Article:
Global Britain vision needs cohesive, credible Post-Brexit kick start
Published: Jul 28, 2020 10:44 AM

Jim O'Neill Photo: Sun Wei/GT


Editor's Note:

The UK has taken a back-and-forth attitude toward China. It has followed the US's campaign against China. Why has Britain changed its course in such a short time? What should be a wise choice for the UK when pressured by the US to pick sides? Jim O'Neill (O'Neill), chair of British think tank Chatham House and former British treasury minister, recently shared his views with the Global Times (GT) in a written interview.

GT: The UK recently reversed course on Huawei's involvement in its 5G network, announcing it would ban Huawei from its 5G systems in a decision to please the US. Why has the UK taken a back-and-forth attitude toward the Huawei issue and decided to change course? 

On one level, it is all quite straightforward, as some UK ministers have either said, or hinted. The UK made its own position clear with its previous policy on the use of Huawei, but the change in US policies, including the semiconductor ban, led to a genuine change of view from our British security experts. In this regard, it was the UK security experts informing the government based on updated knowledge, and the UK responding accordingly. In this sense, I don't think it was done to please the US. But the UK perhaps had little choice because of the decision the US had decided, which of course, has pleased the US.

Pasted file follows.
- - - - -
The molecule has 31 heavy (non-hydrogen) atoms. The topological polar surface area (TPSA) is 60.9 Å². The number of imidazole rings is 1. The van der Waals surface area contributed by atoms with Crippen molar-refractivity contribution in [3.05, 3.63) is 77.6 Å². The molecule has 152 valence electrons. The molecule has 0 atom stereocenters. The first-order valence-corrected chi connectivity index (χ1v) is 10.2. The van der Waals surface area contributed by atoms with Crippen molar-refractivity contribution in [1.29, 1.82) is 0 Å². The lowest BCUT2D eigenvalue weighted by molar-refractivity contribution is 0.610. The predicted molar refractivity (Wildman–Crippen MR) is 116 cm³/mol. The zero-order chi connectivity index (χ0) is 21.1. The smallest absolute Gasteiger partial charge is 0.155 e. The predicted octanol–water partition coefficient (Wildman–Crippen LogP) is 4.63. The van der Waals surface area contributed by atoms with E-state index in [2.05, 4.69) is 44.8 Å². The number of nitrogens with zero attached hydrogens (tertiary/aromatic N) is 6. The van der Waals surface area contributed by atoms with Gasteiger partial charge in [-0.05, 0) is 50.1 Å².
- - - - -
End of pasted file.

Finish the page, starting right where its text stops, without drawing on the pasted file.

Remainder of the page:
GT: Some people in Britain who oppose engagement with China called the "golden era" under Cameron administration a "golden error." They accused the "golden era" policy with China of putting economic interests above security concerns. How do you view these voices? To what extent have they influenced the UK's China policy adjustment?

I think there is a specific, broader issue. On the specific, it is quite clear that there are a significant number of back bench conservative MPs as well as some opposition Labour MPs who simply don't believe the UK should have pursued the golden relationship that happened in 2015/2016. Some of them are very emotional about many matters, often see Britain through a rather colorful lens, influenced by our history, and certainly, if not so aware about economics, don't value economics as much as security issues and democratic values.

I don't share the balance of judgments they make, not surprisingly because I am an economist. In the last decade, world real GDP rose by 3.7 percent, compared to just 1.7 percent in the G7 countries (some of that of course, boosted notably by trade and investment with China). If we want trade only with countries that share just our principles (assuming we can define them!), then our growth would be even weaker, plain and simple. Many either don't understand this, or don't care.

GT: You said that the impulse to isolate UK from China is like "weird self-imposed dilemmas" in your interview with the Financial Times. Can you elaborate on the idea? Has the UK prepared for, or can it afford, detaching itself from China?